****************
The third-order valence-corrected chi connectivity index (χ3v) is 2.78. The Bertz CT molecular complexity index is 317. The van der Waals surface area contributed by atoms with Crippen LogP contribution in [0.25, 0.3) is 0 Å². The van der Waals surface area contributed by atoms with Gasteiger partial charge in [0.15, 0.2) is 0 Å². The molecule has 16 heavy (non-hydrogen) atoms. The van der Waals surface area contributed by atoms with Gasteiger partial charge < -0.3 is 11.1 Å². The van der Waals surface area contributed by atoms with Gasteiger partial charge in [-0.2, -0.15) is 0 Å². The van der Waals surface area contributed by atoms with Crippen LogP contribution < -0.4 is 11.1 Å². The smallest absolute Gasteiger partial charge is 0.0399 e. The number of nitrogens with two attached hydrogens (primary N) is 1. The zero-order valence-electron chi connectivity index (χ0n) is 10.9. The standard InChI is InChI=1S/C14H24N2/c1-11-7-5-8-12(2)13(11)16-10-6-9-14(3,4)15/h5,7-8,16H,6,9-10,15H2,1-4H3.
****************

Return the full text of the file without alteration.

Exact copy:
The third-order valence-corrected chi connectivity index (χ3v) is 2.78. The Bertz CT molecular complexity index is 317. The van der Waals surface area contributed by atoms with Crippen LogP contribution in [0.25, 0.3) is 0 Å². The van der Waals surface area contributed by atoms with Gasteiger partial charge in [0.15, 0.2) is 0 Å². The molecule has 16 heavy (non-hydrogen) atoms. The van der Waals surface area contributed by atoms with Gasteiger partial charge < -0.3 is 11.1 Å². The van der Waals surface area contributed by atoms with Gasteiger partial charge in [-0.2, -0.15) is 0 Å². The van der Waals surface area contributed by atoms with Crippen LogP contribution < -0.4 is 11.1 Å². The smallest absolute Gasteiger partial charge is 0.0399 e. The number of nitrogens with two attached hydrogens (primary N) is 1. The zero-order valence-electron chi connectivity index (χ0n) is 10.9. The standard InChI is InChI=1S/C14H24N2/c1-11-7-5-8-12(2)13(11)16-10-6-9-14(3,4)15/h5,7-8,16H,6,9-10,15H2,1-4H3.